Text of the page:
ENMU students in the spring 2015 graduating class accumulated roughly $23,000 in Stafford loan debt by the end of their undergraduate program, according to information provided by the ENMU Office of Financial Aid.
The debt amounts are only moderately smaller than an average indebtedness of $28,950 reported for students nationwide, according to a report by the Institute for College Access and Success. According to the report, seven out of ten college seniors in 2014 ended school with debt.
Spring 2014 graduates averaged roughly $24,400 in total debt followed by a decrease to approximately $21,000 the following semester, according to data provided by Director of Financial Aid Brent Small.
Average loans borrowed between fall 2014-15 semesters were $7,760 for undergraduates and $11,002 for graduate students, according to information from a public records request submitted to ENMU.
“[Financial] need is determined by the cost of attendance and family contribution calculation,” Small said. “We establish an estimated cost of attendance each year for several categories of students and remove their family contribution from that and that determines how much need they have.”
Cost of attending an institution, size, and number of student borrowers are all factors which impact student debt averages in each school, Small said.
Small said some uncontrollable factors such as “cost of living, rent, utilities, and fuel” increasing in price can “trigger additional borrowing.”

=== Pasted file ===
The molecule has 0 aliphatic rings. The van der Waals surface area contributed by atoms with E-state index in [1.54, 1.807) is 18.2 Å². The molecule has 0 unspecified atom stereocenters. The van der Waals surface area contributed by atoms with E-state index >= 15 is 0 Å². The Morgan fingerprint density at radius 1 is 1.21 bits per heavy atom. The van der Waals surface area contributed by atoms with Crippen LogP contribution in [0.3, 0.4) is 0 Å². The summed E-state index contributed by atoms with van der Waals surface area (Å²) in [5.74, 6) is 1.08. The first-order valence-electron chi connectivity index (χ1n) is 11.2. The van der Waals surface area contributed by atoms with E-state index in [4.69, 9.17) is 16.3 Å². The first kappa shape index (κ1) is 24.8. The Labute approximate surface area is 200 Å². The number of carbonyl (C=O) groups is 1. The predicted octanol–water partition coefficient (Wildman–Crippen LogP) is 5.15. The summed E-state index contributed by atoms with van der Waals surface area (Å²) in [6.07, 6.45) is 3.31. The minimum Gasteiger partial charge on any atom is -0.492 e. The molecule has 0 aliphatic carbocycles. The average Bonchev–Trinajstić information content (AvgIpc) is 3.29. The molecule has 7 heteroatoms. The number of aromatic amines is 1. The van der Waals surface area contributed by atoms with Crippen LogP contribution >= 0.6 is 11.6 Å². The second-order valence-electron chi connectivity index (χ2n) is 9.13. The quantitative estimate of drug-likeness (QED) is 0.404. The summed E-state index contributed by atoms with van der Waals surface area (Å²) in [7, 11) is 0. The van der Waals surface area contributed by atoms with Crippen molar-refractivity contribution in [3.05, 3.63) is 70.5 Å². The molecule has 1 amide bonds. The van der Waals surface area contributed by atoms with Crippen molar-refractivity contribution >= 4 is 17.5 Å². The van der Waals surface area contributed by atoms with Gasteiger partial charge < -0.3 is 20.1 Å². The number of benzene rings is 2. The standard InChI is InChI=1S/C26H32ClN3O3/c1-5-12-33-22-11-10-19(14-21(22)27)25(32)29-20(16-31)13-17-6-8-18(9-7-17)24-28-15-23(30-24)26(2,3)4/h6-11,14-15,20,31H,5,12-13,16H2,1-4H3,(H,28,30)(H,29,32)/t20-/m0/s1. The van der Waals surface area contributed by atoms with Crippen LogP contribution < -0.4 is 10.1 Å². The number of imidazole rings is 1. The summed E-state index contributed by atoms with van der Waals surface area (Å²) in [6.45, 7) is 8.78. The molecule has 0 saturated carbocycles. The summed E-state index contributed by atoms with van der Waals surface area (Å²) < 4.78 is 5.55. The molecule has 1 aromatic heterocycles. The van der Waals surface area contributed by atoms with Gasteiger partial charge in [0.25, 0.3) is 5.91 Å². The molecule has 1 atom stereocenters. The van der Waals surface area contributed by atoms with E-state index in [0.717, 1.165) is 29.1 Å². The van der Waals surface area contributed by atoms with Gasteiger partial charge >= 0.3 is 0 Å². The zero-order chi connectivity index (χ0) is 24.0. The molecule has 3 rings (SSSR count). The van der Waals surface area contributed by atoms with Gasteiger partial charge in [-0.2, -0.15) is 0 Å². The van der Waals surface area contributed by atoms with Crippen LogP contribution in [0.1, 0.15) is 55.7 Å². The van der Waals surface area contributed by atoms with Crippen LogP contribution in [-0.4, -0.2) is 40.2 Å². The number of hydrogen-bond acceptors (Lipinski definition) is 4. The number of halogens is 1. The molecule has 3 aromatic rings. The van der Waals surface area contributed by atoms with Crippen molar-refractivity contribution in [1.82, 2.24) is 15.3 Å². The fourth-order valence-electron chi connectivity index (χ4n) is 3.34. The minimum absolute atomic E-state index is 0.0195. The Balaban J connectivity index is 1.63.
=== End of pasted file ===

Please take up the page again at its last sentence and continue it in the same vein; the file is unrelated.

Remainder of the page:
Students can accrue more debt by “not living within their means”, according to Small. He said the financial aid office’s financial literacy program is titled “Peanuts to Prosperity”, and is now in its third year.
Small said the office’s focus financial literacy program is targeted at the freshman classes each year to “teach responsible borrowing habits and understand needs versus wants.”
“We want them to live on peanuts now so they can be prosperous later,” Small said. “Over borrowing is a trend nationwide; students borrow more than is actually required to pay for school.”
In addition financial literacy, financial aid provides budgeting tools and offers to help students with spending plans, Small said.
“Borrow only what you absolutely have to have to offset the cost of school,” Small said. “Looking back I wish I would have borrowed less and lived a little more frugally as a student, so that I didn’t have to pay on it afterwards.”